Pharma’s incremental drug patents not good for consumer purse

2 minute read

A report by the Productivity Commission claims that big pharma have cost taxpayers more than $250 million


Tactics used by big pharmaceutical companies to delay generic drugs becoming available to consumers have cost Australian taxpayers more than $250 million, according to a report by the Productivity Commission

The commission recommended limiting the five-year patent term extension, which allows incremental patenting. While the extension was introduced to stimulate research and development, the commission found no evidence that it had been successful.

“Only genuine innovations should be granted patent protection and patent fees need to be higher to discourage rights holders from hanging onto patents for longer than they need to,” said commissioner Karen Chester.

The release of the draft report was welcomed by the Generic and Biosimilar Medicines Association, with the CEO Belinda Wood saying it “provides further evidence of an imbalance in Australia’s pharmaceutical patient system”.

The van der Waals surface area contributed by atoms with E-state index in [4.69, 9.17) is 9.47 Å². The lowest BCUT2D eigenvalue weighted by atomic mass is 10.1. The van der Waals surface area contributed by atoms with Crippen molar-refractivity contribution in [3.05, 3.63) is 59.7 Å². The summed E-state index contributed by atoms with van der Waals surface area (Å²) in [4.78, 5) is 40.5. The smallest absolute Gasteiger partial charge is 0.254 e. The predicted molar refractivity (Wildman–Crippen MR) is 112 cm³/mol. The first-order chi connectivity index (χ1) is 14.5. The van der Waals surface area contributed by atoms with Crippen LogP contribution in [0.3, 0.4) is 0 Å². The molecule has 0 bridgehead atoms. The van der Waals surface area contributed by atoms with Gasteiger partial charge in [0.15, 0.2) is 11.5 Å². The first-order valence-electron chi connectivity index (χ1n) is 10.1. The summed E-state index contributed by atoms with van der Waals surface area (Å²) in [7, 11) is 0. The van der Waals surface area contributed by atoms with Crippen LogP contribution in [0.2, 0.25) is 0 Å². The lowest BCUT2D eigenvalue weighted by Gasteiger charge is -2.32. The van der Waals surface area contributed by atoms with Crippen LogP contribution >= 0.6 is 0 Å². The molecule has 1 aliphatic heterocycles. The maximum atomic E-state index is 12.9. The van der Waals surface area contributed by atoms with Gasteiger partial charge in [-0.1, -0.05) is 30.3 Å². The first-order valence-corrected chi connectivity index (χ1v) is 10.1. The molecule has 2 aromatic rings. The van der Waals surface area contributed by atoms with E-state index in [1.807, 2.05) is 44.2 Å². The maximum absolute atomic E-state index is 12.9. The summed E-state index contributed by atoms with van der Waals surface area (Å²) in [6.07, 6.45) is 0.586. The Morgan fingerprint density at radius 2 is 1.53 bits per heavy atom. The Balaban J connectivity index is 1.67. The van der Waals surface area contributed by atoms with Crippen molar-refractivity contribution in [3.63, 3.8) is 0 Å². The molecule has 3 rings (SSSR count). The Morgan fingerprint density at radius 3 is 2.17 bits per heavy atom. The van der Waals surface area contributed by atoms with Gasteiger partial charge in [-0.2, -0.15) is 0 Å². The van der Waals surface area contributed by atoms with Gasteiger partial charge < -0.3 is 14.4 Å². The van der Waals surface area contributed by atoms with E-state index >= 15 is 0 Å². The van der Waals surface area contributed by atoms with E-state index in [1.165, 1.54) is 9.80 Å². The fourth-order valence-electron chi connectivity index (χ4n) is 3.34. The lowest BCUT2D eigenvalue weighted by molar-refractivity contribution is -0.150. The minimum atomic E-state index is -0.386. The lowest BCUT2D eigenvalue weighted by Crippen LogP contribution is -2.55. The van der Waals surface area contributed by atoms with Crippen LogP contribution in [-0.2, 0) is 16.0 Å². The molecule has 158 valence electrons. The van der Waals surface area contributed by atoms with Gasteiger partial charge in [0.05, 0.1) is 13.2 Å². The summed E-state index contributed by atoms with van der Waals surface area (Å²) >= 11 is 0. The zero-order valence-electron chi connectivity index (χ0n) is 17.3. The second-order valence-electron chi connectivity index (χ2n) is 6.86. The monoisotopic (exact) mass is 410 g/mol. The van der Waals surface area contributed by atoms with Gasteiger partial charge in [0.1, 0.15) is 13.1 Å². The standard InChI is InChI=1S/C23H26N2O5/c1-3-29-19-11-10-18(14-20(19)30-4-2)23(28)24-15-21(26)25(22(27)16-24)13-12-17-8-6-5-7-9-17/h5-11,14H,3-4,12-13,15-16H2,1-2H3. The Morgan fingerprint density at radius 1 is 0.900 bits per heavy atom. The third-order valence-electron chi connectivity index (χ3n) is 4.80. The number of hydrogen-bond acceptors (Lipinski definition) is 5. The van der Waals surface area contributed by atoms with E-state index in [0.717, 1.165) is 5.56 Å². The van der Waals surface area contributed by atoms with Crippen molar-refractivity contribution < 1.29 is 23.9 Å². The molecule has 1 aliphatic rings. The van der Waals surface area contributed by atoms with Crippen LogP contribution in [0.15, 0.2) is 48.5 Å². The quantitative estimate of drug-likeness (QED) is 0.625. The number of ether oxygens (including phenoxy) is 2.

She said intellectual property protection should be aimed at innovation, not as a commercial strategy to block competitors in the market.

The report also warned of “pay for delay” tactics, where pharmaceutical companies pay generic companies to slow down the development of cheaper medicines. There was no evidence of it occurring here in Australia, but this might be because of a lack of monitoring, the report said.

However, Medicines Australia said they had several concerns with the findings. Medicines Australia members spent around $1 billion each year on R&D in Australia, and it was crucial to maintain an environment which supported this investment, they said.

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